ti·ger /ˈtīɡər/ - used to refer to someone fierce, determined, or ambitious.
Or…used to define tenacious Customer Success Managers, as we described in an earlier blog post, If Customer Success had a spirit animal, what would it be?
Tenacity is typically paired with another admirable and courageous quality – the drive to succeed and to reap even better results with each new endeavor. In my experience, tackling something new can be fun because the feeling of the “unknown” is challenging and exciting. But every new attempt becomes more and more gratifying as you use what you’ve learned to improve.
Like when building up Customer Success organizations, for example – as our very own Jennifer Dearman, VP of Global Customer Success at Kronos, Catherine Blackmore, Global VP of Customer Success at Oracle, and Rachel Orston, CEO of User IQ, discussed at the 2017 Pulse Conference presented by Gainsight.
In this 30 minute session, Customer Success, Take Two – What I Learned Building My Customer Success Team Again, Jennifer, Catherine, and Rachel delve into a compelling discussion on the victories and lessons learned from their time in the world of Customer Success. Here’s a quick sneak peek at the discussion questions:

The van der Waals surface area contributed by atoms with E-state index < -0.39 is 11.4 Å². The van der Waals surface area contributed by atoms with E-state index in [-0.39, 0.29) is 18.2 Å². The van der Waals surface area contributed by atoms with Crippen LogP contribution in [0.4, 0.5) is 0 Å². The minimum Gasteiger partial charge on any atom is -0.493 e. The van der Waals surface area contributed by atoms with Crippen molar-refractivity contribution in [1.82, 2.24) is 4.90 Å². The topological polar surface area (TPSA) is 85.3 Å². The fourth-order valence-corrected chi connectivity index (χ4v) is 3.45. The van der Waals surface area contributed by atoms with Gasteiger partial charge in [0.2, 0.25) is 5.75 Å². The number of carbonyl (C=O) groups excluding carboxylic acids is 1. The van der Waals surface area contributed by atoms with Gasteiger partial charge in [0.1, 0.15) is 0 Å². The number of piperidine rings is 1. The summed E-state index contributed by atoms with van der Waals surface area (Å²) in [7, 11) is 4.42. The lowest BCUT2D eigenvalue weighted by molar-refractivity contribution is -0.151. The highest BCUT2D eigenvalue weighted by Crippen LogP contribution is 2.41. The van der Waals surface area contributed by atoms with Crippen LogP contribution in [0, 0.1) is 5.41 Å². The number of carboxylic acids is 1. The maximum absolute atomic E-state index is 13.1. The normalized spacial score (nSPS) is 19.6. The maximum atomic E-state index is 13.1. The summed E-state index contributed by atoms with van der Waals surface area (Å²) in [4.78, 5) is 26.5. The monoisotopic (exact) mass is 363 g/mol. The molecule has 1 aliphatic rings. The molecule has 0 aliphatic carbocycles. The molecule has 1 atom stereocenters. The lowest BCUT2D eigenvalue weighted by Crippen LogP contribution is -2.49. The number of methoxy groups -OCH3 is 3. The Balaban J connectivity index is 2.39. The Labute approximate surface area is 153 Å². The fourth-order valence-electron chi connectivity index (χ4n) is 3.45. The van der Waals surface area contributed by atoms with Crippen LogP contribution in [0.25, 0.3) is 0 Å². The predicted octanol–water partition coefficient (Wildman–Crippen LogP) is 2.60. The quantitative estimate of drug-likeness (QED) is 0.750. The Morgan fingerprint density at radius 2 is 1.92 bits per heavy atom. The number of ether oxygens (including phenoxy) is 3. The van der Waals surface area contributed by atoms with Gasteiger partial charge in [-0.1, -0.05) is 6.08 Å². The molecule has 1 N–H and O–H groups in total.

- How has Customer Success evolved over the past couple of years?
- How do you take what you’ve learned and craft a plan?
- What are the data challenges when trying to get one source of truth across customers?
So – What’s the first step in building your Customer Success team?
Creating a plan and engaging the right people. The session highlights an interesting statistic, that 90% of any plan will fail without an engaged executive. It’s important to plan for the plan, so to speak. Customer Success starts with a mission – a company-wide mission to better align functional areas and transform the customer experience. And you must have the right people onboard to invest in an organization focused on a maturity model to give it life.
And what’s one of the lessons learned?
Based on her experience in the industry, Jennifer says that underfunding Success Ops teams is one of the most damaging oversights. They are the backbone, and without their full support, replicating the success process and continuing to deliver value to customers is a challenging feat.
Watch the full session recording for more insight on starting your own Customer Success organization!